Fourth, employees need to know how they are doing. In that respect, employer feedback plays an enormous role in overall success. Fifth, employees learn by observing and imitating a model. Finally, the employee must see a cohesiveness to the program. This also means coordinating the physical environment so the employees are not distracted. Wentland then turns his attention to the foundations of the Strategic training of employees model, or STEM as it is called. STEM, he notes, is built on the premise that employers have limited resources and those resources must be used to the best advantage.
STEM links employee training with the goals of the employer in order that the focus will be on the overall goals of the organization. STEM “directs the flow of the training process by focusing on the organization’s strategic objectives and then designing specific training and career development activities to obtain those goals. Wentland then examines the micro and macro organizational training levels. The two levels work together to create a program that enhances the organization’s objectives and moves it forward within the industry. At the macro level, one focuses on identifying the mission statement of the organization.
At the micro level, the focus is on the specific training content. The macro level is comprised of the business strategies that have been developed by upper management. Then, a task analysis is conducted to evaluate what jobs, tasks, and abilities are needed to reach the goal. After the task analysis, training programs are developed that help to meet the goals and fit in with the conclusions of the task analysis. On the micro level, task analysis targets specific employees for training and develops training programs that are designed to achieve management objectives.
Wentland also states that utilizing the “four P’s approach” can help in designing specific training content. The four P’s are place, which refers to either on the job or off the job training, product analysis, such as the purpose of the training, promotion, which builds trust between training and other departments, and price, which focuses on budgetary constraints and considerations. He notes that if the benefits outweigh the costs, then the training should be implemented. Finally, he suggests areas for future research and concludes his article.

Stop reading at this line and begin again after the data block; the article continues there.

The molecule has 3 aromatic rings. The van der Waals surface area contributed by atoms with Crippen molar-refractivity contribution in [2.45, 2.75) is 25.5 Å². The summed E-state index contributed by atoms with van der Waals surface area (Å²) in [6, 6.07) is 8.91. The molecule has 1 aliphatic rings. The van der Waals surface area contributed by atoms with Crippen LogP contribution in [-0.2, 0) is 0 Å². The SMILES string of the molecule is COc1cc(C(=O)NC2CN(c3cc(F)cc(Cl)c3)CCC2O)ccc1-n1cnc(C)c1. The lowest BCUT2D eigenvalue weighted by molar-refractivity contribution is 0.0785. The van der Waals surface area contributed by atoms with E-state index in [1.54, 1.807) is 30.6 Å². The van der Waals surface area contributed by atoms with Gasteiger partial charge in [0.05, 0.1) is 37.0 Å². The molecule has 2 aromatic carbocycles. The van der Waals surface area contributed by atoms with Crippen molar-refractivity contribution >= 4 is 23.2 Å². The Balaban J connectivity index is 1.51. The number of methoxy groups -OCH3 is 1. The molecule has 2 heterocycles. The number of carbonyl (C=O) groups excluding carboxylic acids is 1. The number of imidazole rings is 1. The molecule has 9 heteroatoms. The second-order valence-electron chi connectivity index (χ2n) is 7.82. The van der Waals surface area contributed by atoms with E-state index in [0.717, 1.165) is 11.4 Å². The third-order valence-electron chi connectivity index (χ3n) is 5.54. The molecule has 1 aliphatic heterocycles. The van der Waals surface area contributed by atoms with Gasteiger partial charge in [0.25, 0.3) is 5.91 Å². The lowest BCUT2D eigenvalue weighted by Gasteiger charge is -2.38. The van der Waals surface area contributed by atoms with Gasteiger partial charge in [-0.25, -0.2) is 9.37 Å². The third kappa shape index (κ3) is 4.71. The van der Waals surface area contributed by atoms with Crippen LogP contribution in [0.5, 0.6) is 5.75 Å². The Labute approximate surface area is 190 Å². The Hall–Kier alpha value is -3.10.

He looks at possible research studies that include surveying employees about the STEM approach, studying the impact of the STEM approach on employee motivation, and analyzing how diversity and pre-training differences can affect the STEM approach. He states in conclusion that that by utilizing STEM, organizations can achieve their goals in a cost-effective manner and have training processes that feed into employee skills and abilities that will help the company compete in the global marketplace.
How can this be used in a future organization that this writer may be involved with? The STEM model clearly plays onto an employee’s strengths, while completing the educational and corporate goals of the company. This is a valuable tool that should be utilized to create training programs that help to nourish the company while feeding and comforting employees and engendering them to the corporate culture that has been created.